Thursday, Apr 19, 2018
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Beat-up Celtics, Heat prepare for Game 7

Loser facing uncertain offseason


Miami Heat forward LeBron James (6) drives against Boston Celtics forward Brandon Bass (30) during the third quarter in Game 6 Thursday n ight.


MIAMI -- LeBron James has no idea what he will do for an encore.

He offered a simple vow instead.

"I won't regret Game 7," James said.

There may not have been another sentiment the Miami Heat would have preferred hearing more as they prepare to host the Boston Celtics today at 8:30 p.m.

James is coming off a season-saving 45-point, 15-rebound, five-assist effort to force Game 7. The winner will head to Oklahoma City to start the NBA finals on Tuesday night and the loser heads into an offseason of decided uncertainty.

"Win, lose, or draw, I'm going to go in with the mindset like I've had this whole season," James said. "And you know, we'll see what happens."

A series that has gone back and forth -- Miami won the first two games, then lost three straight before James carried the Heat to a win that denied Boston the East crown on Thursday night -- comes down to an ultimate game.

For the Heat, it's a chance to play for the ring they couldn't win last year in the opening act of the Big Three era. For the Celtics, it's probably one last chance for their current core to reach the NBA's mountaintop.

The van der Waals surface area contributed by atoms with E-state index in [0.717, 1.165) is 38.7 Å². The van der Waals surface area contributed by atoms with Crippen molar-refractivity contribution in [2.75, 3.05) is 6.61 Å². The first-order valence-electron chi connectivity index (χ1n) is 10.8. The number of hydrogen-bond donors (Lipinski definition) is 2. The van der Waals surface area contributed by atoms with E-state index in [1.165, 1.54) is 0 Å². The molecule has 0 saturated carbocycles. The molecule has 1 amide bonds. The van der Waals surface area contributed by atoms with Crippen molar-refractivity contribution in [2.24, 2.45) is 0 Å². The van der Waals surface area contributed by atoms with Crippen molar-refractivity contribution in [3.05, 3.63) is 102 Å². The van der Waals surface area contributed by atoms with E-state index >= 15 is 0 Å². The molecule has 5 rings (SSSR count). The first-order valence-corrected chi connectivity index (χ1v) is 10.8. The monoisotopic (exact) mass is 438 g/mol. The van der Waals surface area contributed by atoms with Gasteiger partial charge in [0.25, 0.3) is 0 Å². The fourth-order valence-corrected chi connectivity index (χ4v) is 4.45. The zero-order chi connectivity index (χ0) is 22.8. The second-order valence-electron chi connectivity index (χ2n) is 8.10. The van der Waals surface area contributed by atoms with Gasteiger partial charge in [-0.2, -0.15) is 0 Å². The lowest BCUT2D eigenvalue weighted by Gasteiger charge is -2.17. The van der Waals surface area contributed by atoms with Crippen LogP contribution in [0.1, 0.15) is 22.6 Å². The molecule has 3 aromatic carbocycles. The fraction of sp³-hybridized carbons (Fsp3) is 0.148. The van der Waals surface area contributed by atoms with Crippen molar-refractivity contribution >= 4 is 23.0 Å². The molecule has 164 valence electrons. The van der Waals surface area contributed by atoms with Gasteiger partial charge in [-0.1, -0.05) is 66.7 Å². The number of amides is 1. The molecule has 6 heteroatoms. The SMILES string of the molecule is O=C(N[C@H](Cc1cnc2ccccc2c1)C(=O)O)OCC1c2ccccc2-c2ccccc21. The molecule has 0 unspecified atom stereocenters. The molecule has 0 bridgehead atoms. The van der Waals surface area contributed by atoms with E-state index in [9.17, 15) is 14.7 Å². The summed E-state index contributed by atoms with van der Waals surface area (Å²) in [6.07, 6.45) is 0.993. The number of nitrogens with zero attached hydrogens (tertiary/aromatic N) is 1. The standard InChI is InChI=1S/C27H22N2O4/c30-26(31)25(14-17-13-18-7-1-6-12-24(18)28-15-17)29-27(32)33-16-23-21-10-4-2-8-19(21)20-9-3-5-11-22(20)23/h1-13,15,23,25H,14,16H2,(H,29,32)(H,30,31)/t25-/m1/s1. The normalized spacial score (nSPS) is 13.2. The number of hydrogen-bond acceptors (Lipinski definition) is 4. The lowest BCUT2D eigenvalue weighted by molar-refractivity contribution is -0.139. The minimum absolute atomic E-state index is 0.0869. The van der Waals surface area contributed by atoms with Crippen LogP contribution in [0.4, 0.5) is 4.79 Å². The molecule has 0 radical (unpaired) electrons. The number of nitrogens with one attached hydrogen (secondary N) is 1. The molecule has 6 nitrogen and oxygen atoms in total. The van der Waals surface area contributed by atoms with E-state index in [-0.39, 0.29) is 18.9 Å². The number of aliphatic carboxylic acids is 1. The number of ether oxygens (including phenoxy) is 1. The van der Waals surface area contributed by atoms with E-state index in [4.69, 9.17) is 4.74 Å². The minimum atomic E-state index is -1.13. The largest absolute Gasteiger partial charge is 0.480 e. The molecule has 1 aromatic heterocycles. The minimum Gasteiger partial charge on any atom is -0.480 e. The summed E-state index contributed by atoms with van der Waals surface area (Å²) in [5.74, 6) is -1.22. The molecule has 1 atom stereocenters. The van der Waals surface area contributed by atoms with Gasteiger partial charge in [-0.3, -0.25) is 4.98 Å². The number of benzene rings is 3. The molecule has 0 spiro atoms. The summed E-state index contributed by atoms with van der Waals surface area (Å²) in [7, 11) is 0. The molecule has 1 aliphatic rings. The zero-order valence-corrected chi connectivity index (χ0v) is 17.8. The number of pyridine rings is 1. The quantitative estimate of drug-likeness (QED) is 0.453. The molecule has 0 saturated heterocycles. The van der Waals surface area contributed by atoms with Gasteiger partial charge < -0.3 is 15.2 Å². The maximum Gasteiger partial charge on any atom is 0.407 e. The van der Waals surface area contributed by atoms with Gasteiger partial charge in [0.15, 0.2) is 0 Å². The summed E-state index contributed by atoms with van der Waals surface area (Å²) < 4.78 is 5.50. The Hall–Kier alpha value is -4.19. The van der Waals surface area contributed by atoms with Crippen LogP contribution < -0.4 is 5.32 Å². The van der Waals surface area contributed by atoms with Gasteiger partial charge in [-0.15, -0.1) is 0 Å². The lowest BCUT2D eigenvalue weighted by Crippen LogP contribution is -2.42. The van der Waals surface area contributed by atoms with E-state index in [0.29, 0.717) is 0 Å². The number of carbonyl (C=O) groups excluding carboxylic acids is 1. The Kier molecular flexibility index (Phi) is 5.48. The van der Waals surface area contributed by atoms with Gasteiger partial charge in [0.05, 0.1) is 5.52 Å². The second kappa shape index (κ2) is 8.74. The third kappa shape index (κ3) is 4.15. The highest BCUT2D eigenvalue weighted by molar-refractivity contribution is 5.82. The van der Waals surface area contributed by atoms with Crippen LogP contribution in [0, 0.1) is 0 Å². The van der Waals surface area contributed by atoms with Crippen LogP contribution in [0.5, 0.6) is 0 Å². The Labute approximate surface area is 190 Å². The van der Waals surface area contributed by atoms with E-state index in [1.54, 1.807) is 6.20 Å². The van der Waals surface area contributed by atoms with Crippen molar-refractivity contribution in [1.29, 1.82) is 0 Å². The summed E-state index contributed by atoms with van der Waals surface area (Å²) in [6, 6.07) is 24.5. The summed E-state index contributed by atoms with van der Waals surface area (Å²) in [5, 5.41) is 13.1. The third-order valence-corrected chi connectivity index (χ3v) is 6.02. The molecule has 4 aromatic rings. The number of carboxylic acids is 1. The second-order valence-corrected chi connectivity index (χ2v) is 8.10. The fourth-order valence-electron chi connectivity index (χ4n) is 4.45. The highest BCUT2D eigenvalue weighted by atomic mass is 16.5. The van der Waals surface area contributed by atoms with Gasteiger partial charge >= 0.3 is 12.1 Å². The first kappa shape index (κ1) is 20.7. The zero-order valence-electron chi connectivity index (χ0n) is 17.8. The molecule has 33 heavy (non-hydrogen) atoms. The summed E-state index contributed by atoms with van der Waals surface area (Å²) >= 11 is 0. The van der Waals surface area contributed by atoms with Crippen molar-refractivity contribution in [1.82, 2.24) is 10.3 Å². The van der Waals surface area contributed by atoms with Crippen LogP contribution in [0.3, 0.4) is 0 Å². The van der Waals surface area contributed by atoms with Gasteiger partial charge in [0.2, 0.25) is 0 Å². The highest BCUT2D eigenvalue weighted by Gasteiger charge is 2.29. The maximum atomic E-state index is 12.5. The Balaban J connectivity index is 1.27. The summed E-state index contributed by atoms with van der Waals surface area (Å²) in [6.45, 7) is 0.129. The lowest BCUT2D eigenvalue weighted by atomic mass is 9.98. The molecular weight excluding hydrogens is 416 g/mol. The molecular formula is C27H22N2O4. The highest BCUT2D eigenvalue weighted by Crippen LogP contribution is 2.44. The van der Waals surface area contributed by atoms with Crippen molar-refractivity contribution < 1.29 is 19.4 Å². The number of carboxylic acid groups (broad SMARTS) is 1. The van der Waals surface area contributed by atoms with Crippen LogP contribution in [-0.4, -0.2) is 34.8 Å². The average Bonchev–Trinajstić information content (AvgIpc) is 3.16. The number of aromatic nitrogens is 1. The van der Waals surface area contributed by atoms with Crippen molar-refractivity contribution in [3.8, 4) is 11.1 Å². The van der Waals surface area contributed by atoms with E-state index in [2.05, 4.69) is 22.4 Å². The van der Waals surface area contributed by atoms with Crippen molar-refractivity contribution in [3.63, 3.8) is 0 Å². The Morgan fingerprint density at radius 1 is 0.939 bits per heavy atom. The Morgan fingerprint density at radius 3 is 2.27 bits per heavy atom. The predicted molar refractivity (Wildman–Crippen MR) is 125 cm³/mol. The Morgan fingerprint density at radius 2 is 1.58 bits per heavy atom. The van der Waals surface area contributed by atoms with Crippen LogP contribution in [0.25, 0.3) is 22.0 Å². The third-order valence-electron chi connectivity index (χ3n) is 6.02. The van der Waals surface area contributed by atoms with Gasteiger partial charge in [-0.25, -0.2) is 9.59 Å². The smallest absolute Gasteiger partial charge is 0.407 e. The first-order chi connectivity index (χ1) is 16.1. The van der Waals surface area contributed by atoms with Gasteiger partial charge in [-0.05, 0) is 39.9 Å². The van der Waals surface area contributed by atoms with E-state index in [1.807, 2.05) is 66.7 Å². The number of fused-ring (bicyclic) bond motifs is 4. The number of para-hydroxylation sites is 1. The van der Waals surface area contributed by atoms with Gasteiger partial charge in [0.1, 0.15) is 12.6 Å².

"This team has been about adversity all year long, you know, so this is not going to be nothing new," Celtics forward Paul Pierce said. "It's been tough for us all year long to get to the point where we would be at, and why wouldn't it be tough now? Winning is hard. Trying to get to the finals is hard. And this is as hard as it gets. And I think we are prepared for it."

It's the 111th time a best-of-seven NBA series has gone the distance. Home teams are 88-22 in the previous matchups.

That means little to Heat coach Erik Spoelstra. The last time Boston was on his team's court, the Celtics sputtered offensively and still managed to leave with a win, taking Game 5 to put Miami on the brink.

The Heat are still there. Only this time, so are the Celtics.

"Both teams will come out with an appropriate level of urgency," Spoelstra said. "And that's the beauty of a Game 7. We fought and earned the right to have this on our home court. We don't take that for granted, and we don't assume that that will take care of anything. We're going to have to play, compete at the same urgency level we played last night. And we'll also have to play well and probably have to beat them when they're at their best."

If James has the same game he had Thursday, the Celtics will have to beat him at his best.

The reigning MVP put on a show in Game 6. The expression on James' face barely changed all night -- after makes, after misses, even after a drink got dumped on him while leaving the court not long after the final buzzer of Miami's 98-79 win. He made 19-of-26 shots, that 73 percent success rate was the best he has ever posted in a playoff game. His 30 first-half points matched an NBA season high. His 45 points were second-most in Heat playoff history.